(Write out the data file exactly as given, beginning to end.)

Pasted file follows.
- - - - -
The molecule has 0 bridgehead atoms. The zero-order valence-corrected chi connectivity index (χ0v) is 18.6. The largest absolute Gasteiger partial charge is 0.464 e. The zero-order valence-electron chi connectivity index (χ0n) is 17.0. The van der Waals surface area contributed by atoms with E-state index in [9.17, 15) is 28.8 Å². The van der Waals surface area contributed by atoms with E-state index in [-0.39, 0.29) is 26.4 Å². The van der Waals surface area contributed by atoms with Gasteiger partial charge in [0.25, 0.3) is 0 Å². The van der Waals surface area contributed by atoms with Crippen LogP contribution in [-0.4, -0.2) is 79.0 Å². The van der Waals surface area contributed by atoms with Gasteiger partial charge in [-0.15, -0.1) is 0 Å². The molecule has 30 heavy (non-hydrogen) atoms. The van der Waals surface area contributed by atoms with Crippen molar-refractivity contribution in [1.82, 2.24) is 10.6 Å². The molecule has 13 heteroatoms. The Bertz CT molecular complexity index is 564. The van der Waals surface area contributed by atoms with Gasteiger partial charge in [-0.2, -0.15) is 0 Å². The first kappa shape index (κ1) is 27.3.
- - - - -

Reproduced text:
The molecule has 0 bridgehead atoms. The zero-order valence-corrected chi connectivity index (χ0v) is 18.6. The largest absolute Gasteiger partial charge is 0.464 e. The zero-order valence-electron chi connectivity index (χ0n) is 17.0. The van der Waals surface area contributed by atoms with E-state index in [9.17, 15) is 28.8 Å². The van der Waals surface area contributed by atoms with E-state index in [-0.39, 0.29) is 26.4 Å². The van der Waals surface area contributed by atoms with Gasteiger partial charge in [0.25, 0.3) is 0 Å². The van der Waals surface area contributed by atoms with Crippen LogP contribution in [-0.4, -0.2) is 79.0 Å². The van der Waals surface area contributed by atoms with Gasteiger partial charge in [-0.15, -0.1) is 0 Å². The molecule has 30 heavy (non-hydrogen) atoms. The van der Waals surface area contributed by atoms with Crippen molar-refractivity contribution in [1.82, 2.24) is 10.6 Å². The molecule has 13 heteroatoms. The Bertz CT molecular complexity index is 564. The van der Waals surface area contributed by atoms with Gasteiger partial charge in [-0.2, -0.15) is 0 Å². The first kappa shape index (κ1) is 27.3.